Early Friday morning, Irish lawmakers passed a bill allowing abortions if the mother's life is in danger. For the first time the Roman Catholic country approved a bill in the lower house of the parliament (Dail) in a 127 to 31 vote. The controversial bill will allow a woman to terminate her pregnancy if two physicians can verify that there is a "real and substantial" risk to the mother's health in continuing with the pregnancy. Only one physician's verification is necessary if the health risks to the mother are immediate. One of the more controversial aspects of the bill is the provision that allows three physicians to approve a termination if the woman is in danger of committing suicide due to the pregnancy.
This legislation was prompted by the preventable death of Savita Halappanavar in November 2012. Halappanavar was 17-weeks pregnant when she arrived at University Hospital Galway complaining of severe back pain. Doctors determined that she was miscarrying, and despite serious threats to her health, the physicians refused to remove the fetus because there was a heartbeat. After the heartbeat stopped, she was transferred to intensive care where she died three days later of a condition similar to blood poisoning.
Many countries in the world are now facing debates on abortion laws. Most recently, an 11-year-old Chilean girl who was raped and faces serious health risks if she chooses to continue the pregnancy has sparked serious debate in her country. And a woman from El Salvador was forced to challenge the country's Supreme Court in order to receive an abortion that would save her life, in which the court rejected.
Media Resources: BBC 7/12/13; LA Times 7/11/13; New York Times 6/4/13; Feminist Newswire 7/8/13, 4/25/13, 11/14/12
10/31/2014 Federal Judge Exempts Another Catholic University from Birth Control Coverage - A federal judge ruled Tuesday that Ave Maria University, a Catholic university in Florida, does not have to comply with federal rules meant to ensure that covered employees can exercise their right to obtain birth control at no cost.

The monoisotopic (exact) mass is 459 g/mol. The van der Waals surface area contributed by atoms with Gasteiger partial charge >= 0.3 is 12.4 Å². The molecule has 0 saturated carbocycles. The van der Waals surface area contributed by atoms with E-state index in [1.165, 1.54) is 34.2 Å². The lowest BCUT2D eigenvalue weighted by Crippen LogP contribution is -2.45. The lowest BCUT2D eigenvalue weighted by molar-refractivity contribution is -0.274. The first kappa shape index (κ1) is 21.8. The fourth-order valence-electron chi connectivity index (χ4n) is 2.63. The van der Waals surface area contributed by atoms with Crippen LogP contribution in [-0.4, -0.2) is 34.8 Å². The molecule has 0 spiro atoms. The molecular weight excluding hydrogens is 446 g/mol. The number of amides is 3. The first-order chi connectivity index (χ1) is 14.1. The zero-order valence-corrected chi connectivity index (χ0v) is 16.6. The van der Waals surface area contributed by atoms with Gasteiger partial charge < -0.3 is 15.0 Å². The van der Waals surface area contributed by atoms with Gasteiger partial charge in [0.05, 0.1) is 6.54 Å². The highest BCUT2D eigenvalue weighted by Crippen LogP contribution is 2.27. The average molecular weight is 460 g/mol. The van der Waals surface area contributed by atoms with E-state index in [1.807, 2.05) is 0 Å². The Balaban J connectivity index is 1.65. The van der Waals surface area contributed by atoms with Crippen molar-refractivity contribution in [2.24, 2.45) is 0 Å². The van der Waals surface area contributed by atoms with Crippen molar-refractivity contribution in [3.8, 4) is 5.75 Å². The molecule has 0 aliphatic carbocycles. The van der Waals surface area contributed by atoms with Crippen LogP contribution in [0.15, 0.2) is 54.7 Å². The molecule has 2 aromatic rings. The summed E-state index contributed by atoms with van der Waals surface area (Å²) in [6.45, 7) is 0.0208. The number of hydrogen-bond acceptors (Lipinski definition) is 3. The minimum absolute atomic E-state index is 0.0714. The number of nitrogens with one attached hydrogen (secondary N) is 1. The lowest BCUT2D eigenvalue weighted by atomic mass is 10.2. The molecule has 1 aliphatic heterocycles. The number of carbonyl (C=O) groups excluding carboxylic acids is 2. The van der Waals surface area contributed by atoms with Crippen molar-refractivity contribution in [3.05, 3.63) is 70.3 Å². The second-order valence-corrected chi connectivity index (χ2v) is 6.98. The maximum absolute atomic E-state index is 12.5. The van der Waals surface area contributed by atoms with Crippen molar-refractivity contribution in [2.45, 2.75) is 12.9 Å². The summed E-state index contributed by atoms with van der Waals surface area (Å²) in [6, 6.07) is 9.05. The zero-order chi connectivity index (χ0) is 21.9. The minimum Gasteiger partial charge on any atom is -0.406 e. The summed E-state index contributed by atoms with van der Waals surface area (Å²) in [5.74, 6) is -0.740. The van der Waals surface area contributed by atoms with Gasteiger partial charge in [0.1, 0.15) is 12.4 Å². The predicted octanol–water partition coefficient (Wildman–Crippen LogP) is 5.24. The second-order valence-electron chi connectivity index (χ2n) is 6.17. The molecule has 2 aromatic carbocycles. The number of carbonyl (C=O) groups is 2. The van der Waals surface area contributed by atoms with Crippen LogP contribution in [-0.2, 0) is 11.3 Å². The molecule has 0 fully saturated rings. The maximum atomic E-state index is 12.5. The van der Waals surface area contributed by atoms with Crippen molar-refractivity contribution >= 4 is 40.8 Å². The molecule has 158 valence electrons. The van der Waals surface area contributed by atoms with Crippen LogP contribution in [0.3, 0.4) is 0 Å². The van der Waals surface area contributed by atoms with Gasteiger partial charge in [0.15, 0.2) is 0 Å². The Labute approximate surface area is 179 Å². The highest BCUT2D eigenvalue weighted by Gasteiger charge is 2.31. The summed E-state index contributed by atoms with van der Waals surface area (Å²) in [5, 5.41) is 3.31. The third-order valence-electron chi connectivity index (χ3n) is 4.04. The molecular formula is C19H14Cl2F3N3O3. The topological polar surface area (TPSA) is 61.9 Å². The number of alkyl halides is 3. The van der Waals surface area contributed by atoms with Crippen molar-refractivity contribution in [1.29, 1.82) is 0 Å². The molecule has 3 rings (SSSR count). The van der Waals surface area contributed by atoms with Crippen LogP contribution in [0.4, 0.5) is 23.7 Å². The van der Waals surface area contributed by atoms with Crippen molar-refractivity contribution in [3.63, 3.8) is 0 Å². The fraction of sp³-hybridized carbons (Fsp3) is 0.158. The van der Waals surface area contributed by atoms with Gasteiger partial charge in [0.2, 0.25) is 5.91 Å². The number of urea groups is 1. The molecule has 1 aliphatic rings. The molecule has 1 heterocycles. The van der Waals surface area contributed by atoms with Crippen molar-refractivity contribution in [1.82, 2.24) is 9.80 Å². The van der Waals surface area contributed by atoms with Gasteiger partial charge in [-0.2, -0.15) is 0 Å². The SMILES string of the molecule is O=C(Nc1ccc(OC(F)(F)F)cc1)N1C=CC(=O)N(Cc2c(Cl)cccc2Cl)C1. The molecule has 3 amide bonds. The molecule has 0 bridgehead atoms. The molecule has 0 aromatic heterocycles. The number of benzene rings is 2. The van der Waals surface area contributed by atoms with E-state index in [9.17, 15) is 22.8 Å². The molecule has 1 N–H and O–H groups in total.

The Affordable Care Act requires all new health insurance plans to cover all FDA-approved contraceptives - such as the pill, emergency contraceptives, and IUDs - without charging co-pays, deductibles or co-insurance. . . .
10/31/2014 Women of Color in Tennessee Are United in Opposition to Amendment 1 - Just days before the general election in Tennessee, a coalition of community leaders, clergy, and advocates led a press conference encouraging women of color to vote no on Amendment 1, a dangerous and far-reaching measure on the state's ballot.
SisterReach, a grassroots organization focused on "empowering, organizing, and mobilizing women and girls in the community around their reproductive and sexual health to make informed decisions about themselves," organized the press conference "to call attention to the unique concerns Black and poor communities throughout Shelby County and across the state of Tennessee face on a daily basis" and to emphasize how the upcoming election "could further limit [black women's] reproductive, economic, political, and social autonomy."
"We assemble today to impress upon black women and women of color, many of whom are heads of households, to get out and vote," said SisterReacher Founder and CEO Cherisse Scott at the event.
SisterReach has been educating voters about the particularly dangerous impact of Amendment 1 on women of color. . . .
10/30/2014 Medication Abortion Access Threatened by Oklahoma Court Ruling - An Oklahoma state district court judge has refused to block a state law restricting medication abortion, clearing the way for the law to go into affect on November 1.
The Oklahoma Coalition for Reproductive Justice, together with a local abortion clinic in Tulsa, challenged HB 2684 in September, arguing that the law was an unconstitutional restriction on non-surgical abortion in the earliest weeks of pregnancy. . . .